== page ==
The Guardian November 15, 2000


Debt relief campaign gathers momentum

by Mark Weisbrot*

Star power has boosted the movement to cancel the debt of the world's 
poorest countries, even if there is still little to show for its efforts. 
At the International Monetary Fund and World Bank meetings in Prague in 
September, the most interesting speaker was (the progressive rock group) 
U2's Bono, who held a press conference with World Bank President James 
Wolfensohn at his side.

Bono was articulate and charming as a spokesman: "You'll have to excuse my 
shyness", he began. "I'm not used to speaking to crowds of less than 70,000 
people."

Bono noted that 19,000 children are dying each day, and their lives could 
be saved with the money that their governments now pay in debt service to 
wealthy foreign creditors.

If these children were dying on the streets of London or New York or Paris, 
he said, it would be considered a holocaust. But they are in Africa and in 
poor countries elsewhere, so the IMF and the World Bank do not feel any 
great urgency to act.

Wolfensohn sat quietly through Bono's speech but later told reporters that 
he did not agree with the rock star's demand, put forth by Jubilee 2000 and 
religious groups worldwide, for cancellation of the poor countries' debt.

And indeed the IMF and the World Bank offered no new initiatives for debt 
relief at the Prague meetings.

Instead they simply repeated the promises made last year to increase the 
number of countries getting relief under their plan for Heavily Indebted 
Poor Countries (HIPC).

But the HIPC initiative was launched in 1996, and of 41 countries promised 
debt relief, only one  Uganda  has actually seen its debt service 
payments reduced.

And for those who might follow, the conditions attached to any debt relief 
could well cause more economic destruction and misery than the debt itself.

One of these conditions has been to impose "user fees" on formerly free 
public services such as primary education and health care in impoverished 
countries.

According to a World Bank review of its Health, Nutrition and Population 
lending program, 75 per cent of these Bank projects in sub-Sahara Africa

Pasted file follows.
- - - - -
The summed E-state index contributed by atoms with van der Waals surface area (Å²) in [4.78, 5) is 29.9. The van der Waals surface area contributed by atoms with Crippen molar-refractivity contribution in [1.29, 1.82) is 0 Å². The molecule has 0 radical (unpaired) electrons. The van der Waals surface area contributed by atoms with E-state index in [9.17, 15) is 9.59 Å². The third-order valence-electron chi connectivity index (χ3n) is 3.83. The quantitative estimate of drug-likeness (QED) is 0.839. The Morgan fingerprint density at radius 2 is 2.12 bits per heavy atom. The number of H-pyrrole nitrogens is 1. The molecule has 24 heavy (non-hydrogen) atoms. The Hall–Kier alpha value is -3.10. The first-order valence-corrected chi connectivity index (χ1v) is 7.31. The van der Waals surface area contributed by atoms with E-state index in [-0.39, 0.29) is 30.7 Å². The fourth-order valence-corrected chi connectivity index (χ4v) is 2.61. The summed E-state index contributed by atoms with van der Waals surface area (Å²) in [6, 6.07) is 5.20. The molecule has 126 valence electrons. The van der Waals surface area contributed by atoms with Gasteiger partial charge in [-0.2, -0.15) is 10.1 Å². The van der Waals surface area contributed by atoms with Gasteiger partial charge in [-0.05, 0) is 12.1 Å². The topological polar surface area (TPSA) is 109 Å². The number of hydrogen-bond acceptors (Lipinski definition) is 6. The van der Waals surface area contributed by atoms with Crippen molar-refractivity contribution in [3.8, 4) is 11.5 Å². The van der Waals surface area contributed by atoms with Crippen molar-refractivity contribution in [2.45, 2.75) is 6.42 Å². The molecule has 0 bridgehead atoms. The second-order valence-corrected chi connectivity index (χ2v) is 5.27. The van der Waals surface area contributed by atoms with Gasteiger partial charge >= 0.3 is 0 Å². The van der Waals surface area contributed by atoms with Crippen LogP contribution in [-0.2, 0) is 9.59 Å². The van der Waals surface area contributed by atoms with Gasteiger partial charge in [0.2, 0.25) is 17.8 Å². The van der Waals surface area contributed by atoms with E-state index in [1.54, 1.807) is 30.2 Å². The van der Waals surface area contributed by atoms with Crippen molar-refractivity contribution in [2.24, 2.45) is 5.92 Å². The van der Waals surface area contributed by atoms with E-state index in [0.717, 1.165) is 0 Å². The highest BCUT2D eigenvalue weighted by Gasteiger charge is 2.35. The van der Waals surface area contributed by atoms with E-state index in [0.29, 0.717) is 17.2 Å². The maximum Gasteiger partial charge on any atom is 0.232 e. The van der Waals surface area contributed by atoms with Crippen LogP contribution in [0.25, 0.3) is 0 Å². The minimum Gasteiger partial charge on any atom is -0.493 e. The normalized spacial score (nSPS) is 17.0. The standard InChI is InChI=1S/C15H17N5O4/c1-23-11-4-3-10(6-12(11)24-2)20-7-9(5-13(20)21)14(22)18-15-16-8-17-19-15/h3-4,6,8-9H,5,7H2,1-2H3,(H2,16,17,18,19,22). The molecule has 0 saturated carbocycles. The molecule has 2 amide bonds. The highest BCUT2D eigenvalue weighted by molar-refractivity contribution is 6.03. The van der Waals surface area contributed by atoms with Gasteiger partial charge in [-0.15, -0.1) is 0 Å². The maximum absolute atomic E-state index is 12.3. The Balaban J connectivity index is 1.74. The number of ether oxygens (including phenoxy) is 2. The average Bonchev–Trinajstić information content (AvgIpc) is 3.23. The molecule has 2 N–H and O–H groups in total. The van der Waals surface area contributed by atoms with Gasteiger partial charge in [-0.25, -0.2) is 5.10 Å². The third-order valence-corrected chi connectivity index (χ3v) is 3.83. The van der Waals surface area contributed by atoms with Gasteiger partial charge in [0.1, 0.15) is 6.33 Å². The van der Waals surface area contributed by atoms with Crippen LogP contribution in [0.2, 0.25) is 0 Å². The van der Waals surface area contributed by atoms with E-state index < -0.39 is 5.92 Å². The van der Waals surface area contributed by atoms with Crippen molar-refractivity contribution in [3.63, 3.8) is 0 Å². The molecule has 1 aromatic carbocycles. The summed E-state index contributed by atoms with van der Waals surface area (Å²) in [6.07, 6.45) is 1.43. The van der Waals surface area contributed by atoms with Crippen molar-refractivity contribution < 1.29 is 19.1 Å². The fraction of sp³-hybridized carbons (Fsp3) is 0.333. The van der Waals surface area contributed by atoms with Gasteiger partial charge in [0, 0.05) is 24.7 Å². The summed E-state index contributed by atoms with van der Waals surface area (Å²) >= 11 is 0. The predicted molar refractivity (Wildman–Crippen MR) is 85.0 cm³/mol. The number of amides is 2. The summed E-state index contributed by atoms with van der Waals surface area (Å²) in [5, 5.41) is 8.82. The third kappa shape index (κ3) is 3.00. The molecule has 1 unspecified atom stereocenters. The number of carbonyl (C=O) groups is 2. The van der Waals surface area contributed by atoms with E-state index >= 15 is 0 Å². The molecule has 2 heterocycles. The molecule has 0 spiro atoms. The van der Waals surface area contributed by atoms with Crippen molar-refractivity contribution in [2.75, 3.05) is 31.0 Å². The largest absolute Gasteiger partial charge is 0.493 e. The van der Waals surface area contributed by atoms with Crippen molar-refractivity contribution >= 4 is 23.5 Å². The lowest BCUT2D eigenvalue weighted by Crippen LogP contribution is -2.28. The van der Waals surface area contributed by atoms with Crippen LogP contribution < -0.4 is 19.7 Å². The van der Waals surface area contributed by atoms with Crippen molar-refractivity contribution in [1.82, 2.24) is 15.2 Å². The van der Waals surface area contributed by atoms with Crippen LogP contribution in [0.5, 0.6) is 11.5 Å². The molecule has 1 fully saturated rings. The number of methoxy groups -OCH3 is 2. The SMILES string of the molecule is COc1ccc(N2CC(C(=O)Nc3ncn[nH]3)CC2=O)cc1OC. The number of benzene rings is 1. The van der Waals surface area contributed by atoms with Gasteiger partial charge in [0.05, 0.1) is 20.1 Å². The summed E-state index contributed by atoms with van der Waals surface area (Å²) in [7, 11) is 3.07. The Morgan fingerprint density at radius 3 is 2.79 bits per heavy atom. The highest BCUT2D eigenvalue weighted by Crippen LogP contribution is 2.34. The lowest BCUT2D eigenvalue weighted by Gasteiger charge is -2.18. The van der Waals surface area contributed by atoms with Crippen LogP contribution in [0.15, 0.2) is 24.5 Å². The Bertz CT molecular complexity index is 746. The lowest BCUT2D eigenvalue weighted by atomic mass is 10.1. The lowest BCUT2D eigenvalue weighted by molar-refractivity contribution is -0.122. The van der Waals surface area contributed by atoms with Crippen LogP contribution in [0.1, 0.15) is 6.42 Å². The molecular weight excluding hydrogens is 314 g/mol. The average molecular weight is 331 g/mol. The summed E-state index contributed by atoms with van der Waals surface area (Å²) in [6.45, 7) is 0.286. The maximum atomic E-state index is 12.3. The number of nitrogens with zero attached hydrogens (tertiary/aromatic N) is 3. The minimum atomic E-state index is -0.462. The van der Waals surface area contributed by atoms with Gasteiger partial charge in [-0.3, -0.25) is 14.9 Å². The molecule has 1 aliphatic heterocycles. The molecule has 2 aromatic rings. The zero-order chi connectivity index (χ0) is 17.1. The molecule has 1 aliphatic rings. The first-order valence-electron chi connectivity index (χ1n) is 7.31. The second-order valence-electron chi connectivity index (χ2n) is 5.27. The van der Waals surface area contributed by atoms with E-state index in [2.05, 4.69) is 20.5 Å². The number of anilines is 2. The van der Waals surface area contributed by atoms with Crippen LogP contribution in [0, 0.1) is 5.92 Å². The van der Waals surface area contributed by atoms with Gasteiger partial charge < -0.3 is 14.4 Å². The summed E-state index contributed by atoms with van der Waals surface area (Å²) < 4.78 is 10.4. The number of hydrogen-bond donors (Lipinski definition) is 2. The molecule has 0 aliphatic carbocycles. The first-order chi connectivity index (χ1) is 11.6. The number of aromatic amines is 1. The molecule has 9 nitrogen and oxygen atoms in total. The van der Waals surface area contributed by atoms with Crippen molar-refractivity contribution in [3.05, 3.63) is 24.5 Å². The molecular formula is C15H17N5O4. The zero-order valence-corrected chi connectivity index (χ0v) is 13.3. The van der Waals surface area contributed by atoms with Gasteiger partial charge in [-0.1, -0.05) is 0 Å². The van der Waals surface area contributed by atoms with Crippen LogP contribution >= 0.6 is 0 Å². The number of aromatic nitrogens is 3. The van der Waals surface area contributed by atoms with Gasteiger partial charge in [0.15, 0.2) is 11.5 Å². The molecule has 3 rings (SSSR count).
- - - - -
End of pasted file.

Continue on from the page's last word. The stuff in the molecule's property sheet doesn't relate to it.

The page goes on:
either established or expanded user fees.

Such fees are a horrible policy, as evidenced by the enormous increases in 
school enrolment when they are removed: for example in Malawi, whose per 
capita income is less than US$200 per year, primary school enrolment jumped 
by 50 per cent when a small school fee was eliminated in 1994.

Poor people have also suffered and even died when these fees have been 
imposed at health clinics.

Advocates for the world's poor have taken their battle from the streets to 
the halls of the US Congress, in a full court press to abolish these 
requirements. Over 120 non-governmental organisations  including the AFL-
CIO, the Presbyterian Church, and Jubilee 2000 USA  have joined in.

But the US Treasury Department, which effectively controls the creditors' 
cartel headed up by the IMF and the World Bank, has not yet agreed to 
legislation that would require the United States to oppose such mandated 
user fees within the World Bank.

The Treasury Department tipped its hand last month: one of its officials 
told The New York Times that the latest promises to speed up debt 
relief were "largely `window dressing' designed to placate protesters".

A growing movement is demanding more than window dressing, and is building 
the organisational and political muscle to win it.

Just recently, San Francisco's Board of Supervisors voted unanimously to 
boycott World Bank bonds, joining an international effort modelled on the 
successful divestment campaign that helped bring down apartheid in South 
Africa.

The days of minority rule at these powerful institutions may also be 
numbered.

* * *
Znet: http://www.zmag.org *Mark Weisbrot is co-director of the Centre for Economic and Policy Research in Washington.

Back to index page